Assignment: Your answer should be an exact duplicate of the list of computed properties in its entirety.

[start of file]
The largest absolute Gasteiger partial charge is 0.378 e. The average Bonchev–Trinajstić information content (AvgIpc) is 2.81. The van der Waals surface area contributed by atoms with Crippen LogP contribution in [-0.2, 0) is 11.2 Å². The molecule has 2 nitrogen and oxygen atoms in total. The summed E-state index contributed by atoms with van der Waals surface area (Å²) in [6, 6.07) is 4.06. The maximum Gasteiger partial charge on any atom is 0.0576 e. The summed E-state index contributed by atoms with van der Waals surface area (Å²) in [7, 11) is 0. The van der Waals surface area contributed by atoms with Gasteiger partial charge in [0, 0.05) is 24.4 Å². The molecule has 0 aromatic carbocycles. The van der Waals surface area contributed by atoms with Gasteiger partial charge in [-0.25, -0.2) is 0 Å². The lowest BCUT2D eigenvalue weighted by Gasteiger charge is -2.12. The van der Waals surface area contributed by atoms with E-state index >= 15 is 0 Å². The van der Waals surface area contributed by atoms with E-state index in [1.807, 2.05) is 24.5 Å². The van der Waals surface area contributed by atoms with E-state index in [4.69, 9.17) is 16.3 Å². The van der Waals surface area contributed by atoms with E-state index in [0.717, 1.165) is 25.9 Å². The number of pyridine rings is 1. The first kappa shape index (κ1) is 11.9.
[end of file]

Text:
The largest absolute Gasteiger partial charge is 0.378 e. The average Bonchev–Trinajstić information content (AvgIpc) is 2.81. The van der Waals surface area contributed by atoms with Crippen LogP contribution in [-0.2, 0) is 11.2 Å². The molecule has 2 nitrogen and oxygen atoms in total. The summed E-state index contributed by atoms with van der Waals surface area (Å²) in [6, 6.07) is 4.06. The maximum Gasteiger partial charge on any atom is 0.0576 e. The summed E-state index contributed by atoms with van der Waals surface area (Å²) in [7, 11) is 0. The van der Waals surface area contributed by atoms with Gasteiger partial charge in [0, 0.05) is 24.4 Å². The molecule has 0 aromatic carbocycles. The van der Waals surface area contributed by atoms with Gasteiger partial charge in [-0.25, -0.2) is 0 Å². The lowest BCUT2D eigenvalue weighted by Gasteiger charge is -2.12. The van der Waals surface area contributed by atoms with E-state index >= 15 is 0 Å². The van der Waals surface area contributed by atoms with E-state index in [1.807, 2.05) is 24.5 Å². The van der Waals surface area contributed by atoms with E-state index in [4.69, 9.17) is 16.3 Å². The van der Waals surface area contributed by atoms with E-state index in [0.717, 1.165) is 25.9 Å². The number of pyridine rings is 1. The first kappa shape index (κ1) is 11.9.